All that’s left is for Peter to catch up, yet again, with the Spirit that blows ever forward. He calls for them to be baptized with water, acknowledging the love God has already made plain.

We, all of us, who have experienced something of this love that shows no partiality, are children of Cornelius, included in this family of faith because of the Spirit that covered him on that day.

Just like Cornelius, we do not earn our baptism. We do not earn the presence of God in our lives. We do not earn those moments of transcendence that point us to the kind of life that is eternal. It is all a gift from God, given to us out of God’s great love.

This is worth remembering today as we confirm the faith of three new members. Andrew, Michelle, and Gracie did not earn this day or the faith that has brought them here. It is a free gift from God. Sometimes faith arrives in an instant, bursting into full bloom, the way it did with Cornelius. And sometimes, as with Peter, faith grows over time. No matter the details of how we come to this love, it is all because of the movement of the Spirit that blows free like the wind.

Like Cornelius, we do not earn the Spirit, and like Peter, we can’t ever quite predict where it’s going to show up next.

We are children of Cornelius, heirs to a faith we did not earn. And, if we dare, we may be children of Peter as well.

Peter is the one who’s already been familiar with Jesus for a while. He could be forgiven for having a been there, done that air. After all, he was Christian when Christian wasn’t cool, when it wasn’t even a thing.

But Peter does not know it all. He has the grace to recognize that, and he’s trusting enough to follow the Spirit, even when it leads him into utterly surprising situations.

This is still our call—to follow the surprising lead of the Spirit.

It may arrive as a flash of intuition, as an off-hand comment from someone else, as a word spoken in worship, in a time of prayer, or while walking through the grocery store.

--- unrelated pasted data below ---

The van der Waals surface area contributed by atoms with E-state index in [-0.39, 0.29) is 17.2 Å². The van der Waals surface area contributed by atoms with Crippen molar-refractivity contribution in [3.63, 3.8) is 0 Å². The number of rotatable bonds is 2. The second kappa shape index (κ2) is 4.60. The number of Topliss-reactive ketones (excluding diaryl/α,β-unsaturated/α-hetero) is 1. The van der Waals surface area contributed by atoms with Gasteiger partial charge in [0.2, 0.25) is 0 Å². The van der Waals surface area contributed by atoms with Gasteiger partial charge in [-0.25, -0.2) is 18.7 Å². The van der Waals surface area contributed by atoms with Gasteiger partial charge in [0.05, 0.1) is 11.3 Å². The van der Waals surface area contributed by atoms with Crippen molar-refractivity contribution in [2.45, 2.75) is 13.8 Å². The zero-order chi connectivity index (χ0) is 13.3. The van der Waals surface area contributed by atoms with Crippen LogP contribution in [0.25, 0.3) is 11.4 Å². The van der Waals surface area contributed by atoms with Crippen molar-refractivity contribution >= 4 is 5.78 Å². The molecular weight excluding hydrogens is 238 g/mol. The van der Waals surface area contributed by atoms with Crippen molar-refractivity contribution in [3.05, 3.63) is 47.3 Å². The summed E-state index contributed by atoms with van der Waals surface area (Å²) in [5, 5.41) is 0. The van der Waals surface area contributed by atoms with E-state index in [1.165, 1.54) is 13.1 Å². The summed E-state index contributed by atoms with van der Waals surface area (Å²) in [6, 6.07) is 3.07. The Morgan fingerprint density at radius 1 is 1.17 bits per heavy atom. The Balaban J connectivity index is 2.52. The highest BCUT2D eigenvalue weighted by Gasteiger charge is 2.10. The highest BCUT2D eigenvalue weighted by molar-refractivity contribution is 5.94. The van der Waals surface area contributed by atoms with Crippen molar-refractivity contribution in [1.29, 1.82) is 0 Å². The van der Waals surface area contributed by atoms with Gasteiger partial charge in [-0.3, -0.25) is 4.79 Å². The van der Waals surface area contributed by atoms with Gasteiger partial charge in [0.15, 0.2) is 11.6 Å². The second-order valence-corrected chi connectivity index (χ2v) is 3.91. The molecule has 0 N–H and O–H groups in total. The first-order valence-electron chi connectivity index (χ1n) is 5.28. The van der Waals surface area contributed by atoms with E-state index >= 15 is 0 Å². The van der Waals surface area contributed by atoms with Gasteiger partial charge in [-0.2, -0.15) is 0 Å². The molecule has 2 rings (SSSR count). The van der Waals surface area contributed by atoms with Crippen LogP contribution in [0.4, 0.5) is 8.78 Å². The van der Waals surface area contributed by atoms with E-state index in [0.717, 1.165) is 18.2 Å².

How might we know that it’s the Spirit leading us, and not our own longings? One clue is if it leads us out of our comfort zone, into contact with people we might not otherwise know, it is likely the prodding of the Spirit. Another clue is if, as we follow, we slowly discover that God’s already here, in whatever strange land we’ve been led to, then it was probably the movement of the Spirit calling us forward.

Maybe the only sure thing we children of Peter can count on is that the Spirit will surprise us. It may lead us to break bread with our neighbors who are very good people, but not Christian, and it may open our eyes to see that Christ is already there, among these good neighbors who are spiritual but not religious. The Spirit might suddenly open our eyes in an entirely un-religious place: the hospital or doctor’s office, the grocery store or at our kitchen sink, in the midst of a heated debate about politics or during a tv show that’s decidedly not spiritual. If our eyes are open, like Peter’s, we might find that God’s on the move in the world in ways we’d never guessed, bringing new life where only death seems to reign, turning strangers into family, and even, at last, watering the hard earth of our own hearts, tilling the soil, and coaxing us, leading us, all of us, into ever more faithful discipleship.

This is what it is to be resurrection people: it is to assume the Spirit is on the move in the world, to take it for granted that the Spirit is going to surprise us, and to be willing to follow wherever it might lead. May we be children of Cornelius and Peter. May we dare to follow.

by Sarah W. Wiles
Bethany Presbyterian Church
Tacoma, WA 98407
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One Response to children of Cornelius

  1. elderdeacon says:

    I have always liked this story about Peter and Cornelius and how God shows us how to open our eyes. So glad we have new young members at Bethany. And that I can experience this even though I wasn’t there Sunday.